Holmium – Ho(III) (4¦10, 5I8). Fluoroberyllate glass containing HoF3 has a yellow colour. Figure 5.43a shows absorption spectra of Ho(III). In the wide interval of spectra from 49000 to 4000cm-1 can be observed narrow and intense bands of absorption. In the ultraviolet part of spectra more characteristic bands are disposed at 41500, 35950, 34850, 29950, 28960 and 27700cm-1 .
In the visible distance are observed intense bands at wave numbers: 25950, 24000, 22200, 21400, 21200, 20600, 18700, 15600cm-1.
Figure 5.43: Absorption spectra of fluoroberyllate glass doped: (a) HoF3, (b) ErF3, (c) TuF3, (d)
YbF3 – 1mol% (from [118, 154]).
In the long spectral wavelength (to 5000cm-1) discovered bands are found respectively at 8600, 8300 and 5050cm-1 . Excitation in the blue range of spectra generates intense infrared luminescence in fluoroberyllate glass.
Erbium – Er(III) (4¦11, 4I15/2). Glass doped with ErF3 has a lilac colour. Absorption curves show large number of narrow bands placed in the ultraviolet, visible and infrared interval of spectra (Figure 5.43b). On some maximuma are observed tendency of hyperfine structure of spectra. Main absorption bands of Er(III) in the fluoroberyllate glass discovered at wave numbers: 43520, 41150, 39200, 36400, 28100, 27500, 26600, 26400, 24700, 22300, 20600, 19200, 18500, 15350, 12350, 10150, 6600, 6450cm-1 [118, 154]. In the present time glasses doped with Er(III) have a special and important application for creation new type of solid state lasers, fiber lasers and planar waveguide amplifiers [198-208].
Thulium – Tu(III) (4¦12, 3H6). Fluoroberyllate glass with TuF3 is colourless. Basic bands of absorption lie at wave numbers (Figure 5.43c): 5950, 8050, 12420, 12700, 14520, 15100, 21200, 21600, 28000, 35150, 36600, 38400cm-1.
Figure 5.44 shows luminescence spectra of Tu(III) in fluoroberyllate glass at excitation in 28000cm-1 .
Figure 5.44: Luminescence spectra of Tu(III) in fluoroberyllate glass (from ).
Fluoroberyllate glass doped with bivalence thulium – Tu(II) has an absorption band near 500nm (Figure 5.45a) due to transition 4¦13 ® 4¦125d.
Excitation of glass in the absorption band of Tu(II) causes intense infrared luminescence, with a narrow band at 1.125mm (Figure 5.45b) .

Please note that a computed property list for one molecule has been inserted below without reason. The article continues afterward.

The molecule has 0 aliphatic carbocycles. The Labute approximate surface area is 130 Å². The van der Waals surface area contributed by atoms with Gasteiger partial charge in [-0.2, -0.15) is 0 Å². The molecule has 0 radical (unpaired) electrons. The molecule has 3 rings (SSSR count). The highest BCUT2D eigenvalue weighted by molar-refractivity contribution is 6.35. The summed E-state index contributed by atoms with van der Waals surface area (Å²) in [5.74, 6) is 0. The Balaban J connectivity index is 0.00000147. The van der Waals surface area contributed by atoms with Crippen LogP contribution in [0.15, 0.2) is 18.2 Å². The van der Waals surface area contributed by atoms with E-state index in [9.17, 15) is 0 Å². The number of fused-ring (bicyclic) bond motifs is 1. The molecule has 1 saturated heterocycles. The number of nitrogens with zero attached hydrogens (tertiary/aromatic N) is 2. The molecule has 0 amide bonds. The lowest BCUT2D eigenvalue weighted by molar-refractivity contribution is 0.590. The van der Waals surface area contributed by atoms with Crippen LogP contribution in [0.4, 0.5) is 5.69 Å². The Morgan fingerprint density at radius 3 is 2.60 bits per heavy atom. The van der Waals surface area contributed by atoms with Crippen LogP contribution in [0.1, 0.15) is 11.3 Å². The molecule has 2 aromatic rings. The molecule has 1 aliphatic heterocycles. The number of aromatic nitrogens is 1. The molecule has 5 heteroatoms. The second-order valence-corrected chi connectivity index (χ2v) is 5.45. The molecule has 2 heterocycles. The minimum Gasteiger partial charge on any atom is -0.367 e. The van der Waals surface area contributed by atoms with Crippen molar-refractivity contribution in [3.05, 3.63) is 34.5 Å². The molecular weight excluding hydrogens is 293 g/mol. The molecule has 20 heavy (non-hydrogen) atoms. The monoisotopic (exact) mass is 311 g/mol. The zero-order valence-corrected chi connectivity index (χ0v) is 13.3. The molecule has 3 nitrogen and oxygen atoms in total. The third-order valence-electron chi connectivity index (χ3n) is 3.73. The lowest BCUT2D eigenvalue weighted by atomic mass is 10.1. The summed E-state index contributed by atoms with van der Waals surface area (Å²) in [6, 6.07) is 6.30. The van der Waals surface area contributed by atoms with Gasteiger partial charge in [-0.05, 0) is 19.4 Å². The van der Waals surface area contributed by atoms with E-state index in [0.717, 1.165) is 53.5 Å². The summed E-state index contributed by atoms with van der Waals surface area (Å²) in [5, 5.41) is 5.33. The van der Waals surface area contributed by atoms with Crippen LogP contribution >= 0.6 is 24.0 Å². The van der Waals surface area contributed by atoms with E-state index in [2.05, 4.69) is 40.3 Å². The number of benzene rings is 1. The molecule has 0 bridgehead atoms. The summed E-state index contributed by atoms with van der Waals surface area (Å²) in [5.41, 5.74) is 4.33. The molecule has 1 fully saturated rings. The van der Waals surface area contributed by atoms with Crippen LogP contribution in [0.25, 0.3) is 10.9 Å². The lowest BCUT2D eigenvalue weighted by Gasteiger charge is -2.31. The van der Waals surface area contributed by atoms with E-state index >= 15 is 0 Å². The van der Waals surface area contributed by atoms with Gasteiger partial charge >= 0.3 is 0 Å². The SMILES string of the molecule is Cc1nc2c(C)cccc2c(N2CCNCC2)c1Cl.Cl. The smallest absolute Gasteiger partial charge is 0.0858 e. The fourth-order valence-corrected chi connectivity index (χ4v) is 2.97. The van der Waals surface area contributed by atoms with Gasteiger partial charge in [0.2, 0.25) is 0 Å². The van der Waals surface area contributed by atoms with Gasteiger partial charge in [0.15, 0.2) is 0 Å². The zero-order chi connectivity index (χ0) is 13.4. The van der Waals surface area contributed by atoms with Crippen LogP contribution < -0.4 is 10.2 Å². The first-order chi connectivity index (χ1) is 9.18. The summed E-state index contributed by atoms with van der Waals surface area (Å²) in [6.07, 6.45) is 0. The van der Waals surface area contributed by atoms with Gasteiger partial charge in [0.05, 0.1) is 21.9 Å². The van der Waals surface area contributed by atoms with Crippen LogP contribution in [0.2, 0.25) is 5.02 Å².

Figure 5.45: Absorption (a) and luminescence (b) spectra of Tu(II) in fluoroberyllate glass,
at 300°K (from ).
Duration of luminescence of Tu(II) in fluoroberyllate glass is 0.35x10-3sec at 293°K and increases to 1x10-3sec at 77°K .
Ytterbium – Yb(III) (4¦13, 2F7/2). Glass with YbF3 is colourless. Absorption spectra of Yb(III) show two bands placed in the ultraviolet and infrared part of spectrum (Figure 5.43d). Observed absorption bands have the following wave numbers: 26600cm-1 (ultraviolet) and 10400cm-1 (infrared) .
Figure 5.46 shows absorption spectra of Yb(III) in fluoroberyllate glass at 77°K. Position of the ultraviolet band (26600cm-1) is not changed, but the infrared band is split in to components at 10400cm-1 and 10950cm-1 .
Figure 5.46: Absorption spectra of Yb(III) in fluoroberyllate glass at 77°K (from).
Analysis of spectroscopic investigation shows, that characteristic bands of absorption of rare earth ions which are observed in oxygen-containing glasses remained also in fluoroberyllate glasses, but splitting of bands is different. This appearance is connected with the change of the strength of the ligand field surrounding ion of dopants.
All observed absorption bands are forbidden, therefore there is a necessity of high concentration of rare earth dopants in vitreous or crystalline matrices. For elements of ytterbium (Yb), europium(Eu) and gadolinium(Gd) there are observed wide bands in the ultraviolet part of the spectrum, which correspond to transitions ¦n ® ¦nd. Vitreous glassy materials have some advantage compared with crystalline matrices for creation of laser hosts:
1. Easy to make. Any shape
2. Practically unlimited sizes of laser hosts
3. High homogeneity of glass
4. Isotropic glass properties
5. Easy for mass production with same physicochemical and optical properties.
6. Possibility high concentration of dopants: to 20-25wt% for ¦n elements, and to 40-50wt% for dn elements.
7. High spectral transparency in the ultraviolet, visible and infrared part of frequencies.
For vitreous (glassy) materials related:
1. Comparatively wide width of luminescence bands, which limits the type of dopants. Glass lasers only with rare earth elements.
2. Difficult for rare earth elements to be in stable bivalence state in the glass.
3. Low thermoconductivity and high thermal expansion of glass.